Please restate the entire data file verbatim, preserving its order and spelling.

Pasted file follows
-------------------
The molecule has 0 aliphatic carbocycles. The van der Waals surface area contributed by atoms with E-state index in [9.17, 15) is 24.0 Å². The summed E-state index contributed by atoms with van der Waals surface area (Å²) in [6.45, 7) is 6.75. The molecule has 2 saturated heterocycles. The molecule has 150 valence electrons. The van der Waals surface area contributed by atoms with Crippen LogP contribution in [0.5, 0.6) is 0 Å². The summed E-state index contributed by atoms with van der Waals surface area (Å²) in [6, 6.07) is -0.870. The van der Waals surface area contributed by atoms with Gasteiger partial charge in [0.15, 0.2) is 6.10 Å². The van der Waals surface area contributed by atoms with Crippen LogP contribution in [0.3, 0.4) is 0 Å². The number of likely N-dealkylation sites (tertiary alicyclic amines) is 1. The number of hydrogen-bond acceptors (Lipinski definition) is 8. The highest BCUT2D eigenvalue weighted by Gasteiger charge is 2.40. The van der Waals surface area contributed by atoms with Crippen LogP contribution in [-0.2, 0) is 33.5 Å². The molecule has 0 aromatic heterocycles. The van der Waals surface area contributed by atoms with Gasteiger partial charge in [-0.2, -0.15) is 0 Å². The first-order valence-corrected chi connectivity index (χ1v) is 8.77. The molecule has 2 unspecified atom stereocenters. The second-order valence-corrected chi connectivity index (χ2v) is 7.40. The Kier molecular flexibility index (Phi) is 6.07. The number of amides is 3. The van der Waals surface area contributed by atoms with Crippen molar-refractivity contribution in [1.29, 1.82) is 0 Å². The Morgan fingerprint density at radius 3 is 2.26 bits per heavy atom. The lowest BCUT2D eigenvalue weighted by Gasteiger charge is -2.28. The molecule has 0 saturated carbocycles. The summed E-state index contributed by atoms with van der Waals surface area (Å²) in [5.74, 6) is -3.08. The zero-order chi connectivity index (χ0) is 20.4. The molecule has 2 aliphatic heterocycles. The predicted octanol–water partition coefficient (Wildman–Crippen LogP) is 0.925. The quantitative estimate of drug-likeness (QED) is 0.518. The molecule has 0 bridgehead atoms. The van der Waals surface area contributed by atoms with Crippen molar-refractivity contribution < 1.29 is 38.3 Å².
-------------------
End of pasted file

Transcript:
The molecule has 0 aliphatic carbocycles. The van der Waals surface area contributed by atoms with E-state index in [9.17, 15) is 24.0 Å². The summed E-state index contributed by atoms with van der Waals surface area (Å²) in [6.45, 7) is 6.75. The molecule has 2 saturated heterocycles. The molecule has 150 valence electrons. The van der Waals surface area contributed by atoms with Crippen LogP contribution in [0.5, 0.6) is 0 Å². The summed E-state index contributed by atoms with van der Waals surface area (Å²) in [6, 6.07) is -0.870. The van der Waals surface area contributed by atoms with Gasteiger partial charge in [0.15, 0.2) is 6.10 Å². The van der Waals surface area contributed by atoms with Crippen LogP contribution in [0.3, 0.4) is 0 Å². The number of likely N-dealkylation sites (tertiary alicyclic amines) is 1. The number of hydrogen-bond acceptors (Lipinski definition) is 8. The highest BCUT2D eigenvalue weighted by Gasteiger charge is 2.40. The van der Waals surface area contributed by atoms with Crippen LogP contribution in [-0.2, 0) is 33.5 Å². The molecule has 0 aromatic heterocycles. The van der Waals surface area contributed by atoms with Gasteiger partial charge in [-0.2, -0.15) is 0 Å². The first-order valence-corrected chi connectivity index (χ1v) is 8.77. The molecule has 2 unspecified atom stereocenters. The second-order valence-corrected chi connectivity index (χ2v) is 7.40. The Kier molecular flexibility index (Phi) is 6.07. The number of amides is 3. The van der Waals surface area contributed by atoms with Crippen molar-refractivity contribution in [1.29, 1.82) is 0 Å². The Morgan fingerprint density at radius 3 is 2.26 bits per heavy atom. The lowest BCUT2D eigenvalue weighted by Gasteiger charge is -2.28. The molecule has 0 saturated carbocycles. The summed E-state index contributed by atoms with van der Waals surface area (Å²) in [5.74, 6) is -3.08. The zero-order chi connectivity index (χ0) is 20.4. The molecule has 2 aliphatic heterocycles. The predicted octanol–water partition coefficient (Wildman–Crippen LogP) is 0.925. The quantitative estimate of drug-likeness (QED) is 0.518. The molecule has 0 bridgehead atoms. The van der Waals surface area contributed by atoms with Crippen molar-refractivity contribution < 1.29 is 38.3 Å².